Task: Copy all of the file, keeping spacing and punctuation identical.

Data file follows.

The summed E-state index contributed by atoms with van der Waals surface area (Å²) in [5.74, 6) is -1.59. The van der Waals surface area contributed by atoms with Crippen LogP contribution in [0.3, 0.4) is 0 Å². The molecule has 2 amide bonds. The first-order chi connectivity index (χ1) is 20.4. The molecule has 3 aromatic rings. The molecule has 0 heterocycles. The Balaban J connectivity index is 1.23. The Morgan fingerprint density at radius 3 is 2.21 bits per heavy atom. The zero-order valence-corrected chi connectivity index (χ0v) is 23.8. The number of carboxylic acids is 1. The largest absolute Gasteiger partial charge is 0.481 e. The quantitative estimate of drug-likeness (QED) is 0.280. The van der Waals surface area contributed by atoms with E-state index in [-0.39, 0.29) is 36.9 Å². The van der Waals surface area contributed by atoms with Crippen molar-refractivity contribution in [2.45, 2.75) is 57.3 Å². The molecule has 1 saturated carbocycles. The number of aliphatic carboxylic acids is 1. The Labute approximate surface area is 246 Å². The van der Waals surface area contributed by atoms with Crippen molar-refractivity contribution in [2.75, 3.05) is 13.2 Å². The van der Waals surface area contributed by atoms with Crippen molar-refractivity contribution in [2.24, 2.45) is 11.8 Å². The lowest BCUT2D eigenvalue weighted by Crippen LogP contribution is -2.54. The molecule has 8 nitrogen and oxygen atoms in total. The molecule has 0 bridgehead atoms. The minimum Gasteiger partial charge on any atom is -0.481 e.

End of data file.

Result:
The summed E-state index contributed by atoms with van der Waals surface area (Å²) in [5.74, 6) is -1.59. The van der Waals surface area contributed by atoms with Crippen LogP contribution in [0.3, 0.4) is 0 Å². The molecule has 2 amide bonds. The first-order chi connectivity index (χ1) is 20.4. The molecule has 3 aromatic rings. The molecule has 0 heterocycles. The Balaban J connectivity index is 1.23. The Morgan fingerprint density at radius 3 is 2.21 bits per heavy atom. The zero-order valence-corrected chi connectivity index (χ0v) is 23.8. The number of carboxylic acids is 1. The largest absolute Gasteiger partial charge is 0.481 e. The quantitative estimate of drug-likeness (QED) is 0.280. The van der Waals surface area contributed by atoms with E-state index in [-0.39, 0.29) is 36.9 Å². The van der Waals surface area contributed by atoms with Crippen molar-refractivity contribution in [2.45, 2.75) is 57.3 Å². The molecule has 1 saturated carbocycles. The number of aliphatic carboxylic acids is 1. The Labute approximate surface area is 246 Å². The van der Waals surface area contributed by atoms with Crippen molar-refractivity contribution in [2.75, 3.05) is 13.2 Å². The van der Waals surface area contributed by atoms with Crippen molar-refractivity contribution in [2.24, 2.45) is 11.8 Å². The lowest BCUT2D eigenvalue weighted by Crippen LogP contribution is -2.54. The molecule has 8 nitrogen and oxygen atoms in total. The molecule has 0 bridgehead atoms. The minimum Gasteiger partial charge on any atom is -0.481 e.